Council should aim to engage residents in problem-solving

By Chelsea Maude Avirett | Feb 23, 2017

In the last few years, Rockland city councilors have hosted frequent workshops on ordinance and policy revisions in order to encourage civic engagement. Workshops, in contrast to the rigid formality of a city meeting, dispense with formal rules and allow citizens to informally address city councilors.

Workshops undoubtedly increase civic engagement and produce stronger ordinances. Last year, for example, the City Council held numerous workshops about the proposed short-term rental ordinance revision; this resulted in an ordinance that addressed many concerns citizens and business owners had. But workshops have their limitations.

First, workshops prioritize performances — one person speaks to the rest of the group, then another does, and another. In this scenario, the goal is to convince someone that you are right about the issue, rather than to find novel solutions or consensus.

Second, the model amplifies feedback from those most affected by an issue; this “participation bias” leads to questions about whether those who contact city councilors are representative of the larger community’s perspective on the issue or the discussion has been limited to those who know they will be affected by an issue, not necessarily all who will be affected.

The question of how to improve civic deliberation is a conundrum that aligns nicely with the current proposed discussion about relocating City Hall to a downtown location. While the two issues, civic buildings and civic engagement, appear disconnected, the physical location of City Hall downtown would explicitly welcome public engagement in a different way than the out-of-the-way (and almost out-of-town) location currently does.

A City Hall located within easy walking distance of most citizens would change the relationship of city government to citizens and vice versa. It would become a visible part of people’s lives rather than a place you go only when you are concerned (or excited) about a particular issue or need to pay your taxes or apply for a permit. A central City Hall building encourages people to enter that space and engage regularly.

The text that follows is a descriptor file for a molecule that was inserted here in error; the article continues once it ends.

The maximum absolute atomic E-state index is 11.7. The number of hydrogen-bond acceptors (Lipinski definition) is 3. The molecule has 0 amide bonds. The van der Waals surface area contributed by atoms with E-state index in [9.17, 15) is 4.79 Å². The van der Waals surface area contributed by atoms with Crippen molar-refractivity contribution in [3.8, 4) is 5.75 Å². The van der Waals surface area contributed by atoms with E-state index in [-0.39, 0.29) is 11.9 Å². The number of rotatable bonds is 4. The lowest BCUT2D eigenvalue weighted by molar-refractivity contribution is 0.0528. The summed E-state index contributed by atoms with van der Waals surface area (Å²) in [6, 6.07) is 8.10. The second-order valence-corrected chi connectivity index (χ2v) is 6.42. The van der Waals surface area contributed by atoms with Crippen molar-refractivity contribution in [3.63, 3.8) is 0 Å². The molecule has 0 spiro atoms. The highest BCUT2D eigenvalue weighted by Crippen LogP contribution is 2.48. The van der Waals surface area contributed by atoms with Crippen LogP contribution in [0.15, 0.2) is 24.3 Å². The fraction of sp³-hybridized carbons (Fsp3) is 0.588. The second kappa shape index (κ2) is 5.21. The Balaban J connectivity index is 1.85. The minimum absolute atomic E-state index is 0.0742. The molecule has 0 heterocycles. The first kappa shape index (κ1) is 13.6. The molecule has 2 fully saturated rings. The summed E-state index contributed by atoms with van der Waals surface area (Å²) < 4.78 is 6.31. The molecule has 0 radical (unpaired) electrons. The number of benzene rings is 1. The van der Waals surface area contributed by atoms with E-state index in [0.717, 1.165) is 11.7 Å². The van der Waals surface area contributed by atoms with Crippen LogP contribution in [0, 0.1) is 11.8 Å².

Over the last 25 years, academics have begun to research public deliberation, exploring the problems in our current models and suggesting methods to remedy them. Two goals anchor this discussion: to increase the diversity of feedback from the community and to deepen the discussion so that meetings incorporate a process of coming to a conclusion, rather than a battle between previously determined viewpoints.

One way that researchers recommend encouraging civic dialog is to rearrange the furniture so that the space encourages a different way of engaging in civic discourse. In the current city chambers, the furniture reinforces a power differential between councilors and citizens: councilors are on a podium (or sit around a table), while the audience is physically separated and must move in order to participate. The space positions the audience as spectators rather than participants. While councilors are open about having citizens participate in the process, the space itself discourages or makes such discussion more difficult.

Rearranging a space is, of course, not enough to change discourse unless further strategies are adopted that shape discourse. Many municipalities have adopted strategies to increase the diversity of viewpoints they are exposed to — some randomly contact citizens to ask about about various issues, others submit potential policy revisions accompanied by “public engagement plans” that outline how they will solicit and evaluate public opinion, others design workshops as small-group discussions instead of town-meeting-style workshops.

These strategies are designed to solicit a wide range of opinions and perspectives from the community, not just the ideas that interested persons bring to the meeting, and they encourage vigorous dialog from participants, rather than speaker-focused meetings in which folks come with pre-planned comments; they substitute a process for a podium.